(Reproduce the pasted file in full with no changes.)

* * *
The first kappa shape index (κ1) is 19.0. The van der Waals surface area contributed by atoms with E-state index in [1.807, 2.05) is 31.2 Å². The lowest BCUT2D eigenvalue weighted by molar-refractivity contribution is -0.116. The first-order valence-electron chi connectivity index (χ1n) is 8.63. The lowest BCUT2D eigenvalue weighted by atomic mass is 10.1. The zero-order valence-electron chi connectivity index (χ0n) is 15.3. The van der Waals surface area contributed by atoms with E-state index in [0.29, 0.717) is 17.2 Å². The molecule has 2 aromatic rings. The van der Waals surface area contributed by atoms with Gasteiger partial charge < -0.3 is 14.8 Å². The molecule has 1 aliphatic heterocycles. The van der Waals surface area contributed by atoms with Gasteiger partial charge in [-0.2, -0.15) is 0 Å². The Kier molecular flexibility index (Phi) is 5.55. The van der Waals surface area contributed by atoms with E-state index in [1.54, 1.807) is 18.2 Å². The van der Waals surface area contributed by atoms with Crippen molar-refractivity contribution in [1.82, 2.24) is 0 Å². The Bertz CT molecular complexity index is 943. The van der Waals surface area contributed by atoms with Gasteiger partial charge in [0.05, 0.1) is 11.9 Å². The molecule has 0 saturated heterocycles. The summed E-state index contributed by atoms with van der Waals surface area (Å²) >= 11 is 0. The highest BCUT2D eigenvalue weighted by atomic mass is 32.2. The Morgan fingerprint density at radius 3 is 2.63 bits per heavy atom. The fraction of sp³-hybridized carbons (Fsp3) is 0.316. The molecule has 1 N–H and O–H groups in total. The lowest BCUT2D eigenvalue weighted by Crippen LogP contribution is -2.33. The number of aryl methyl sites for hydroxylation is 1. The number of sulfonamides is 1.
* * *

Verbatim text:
The first kappa shape index (κ1) is 19.0. The van der Waals surface area contributed by atoms with E-state index in [1.807, 2.05) is 31.2 Å². The lowest BCUT2D eigenvalue weighted by molar-refractivity contribution is -0.116. The first-order valence-electron chi connectivity index (χ1n) is 8.63. The lowest BCUT2D eigenvalue weighted by atomic mass is 10.1. The zero-order valence-electron chi connectivity index (χ0n) is 15.3. The van der Waals surface area contributed by atoms with E-state index in [0.29, 0.717) is 17.2 Å². The molecule has 2 aromatic rings. The van der Waals surface area contributed by atoms with Gasteiger partial charge < -0.3 is 14.8 Å². The molecule has 1 aliphatic heterocycles. The van der Waals surface area contributed by atoms with Gasteiger partial charge in [-0.2, -0.15) is 0 Å². The Kier molecular flexibility index (Phi) is 5.55. The van der Waals surface area contributed by atoms with E-state index in [1.54, 1.807) is 18.2 Å². The van der Waals surface area contributed by atoms with Crippen molar-refractivity contribution in [1.82, 2.24) is 0 Å². The Bertz CT molecular complexity index is 943. The van der Waals surface area contributed by atoms with Gasteiger partial charge in [0.05, 0.1) is 11.9 Å². The molecule has 0 saturated heterocycles. The summed E-state index contributed by atoms with van der Waals surface area (Å²) >= 11 is 0. The highest BCUT2D eigenvalue weighted by atomic mass is 32.2. The Morgan fingerprint density at radius 3 is 2.63 bits per heavy atom. The fraction of sp³-hybridized carbons (Fsp3) is 0.316. The molecule has 1 N–H and O–H groups in total. The lowest BCUT2D eigenvalue weighted by Crippen LogP contribution is -2.33. The number of aryl methyl sites for hydroxylation is 1. The number of sulfonamides is 1.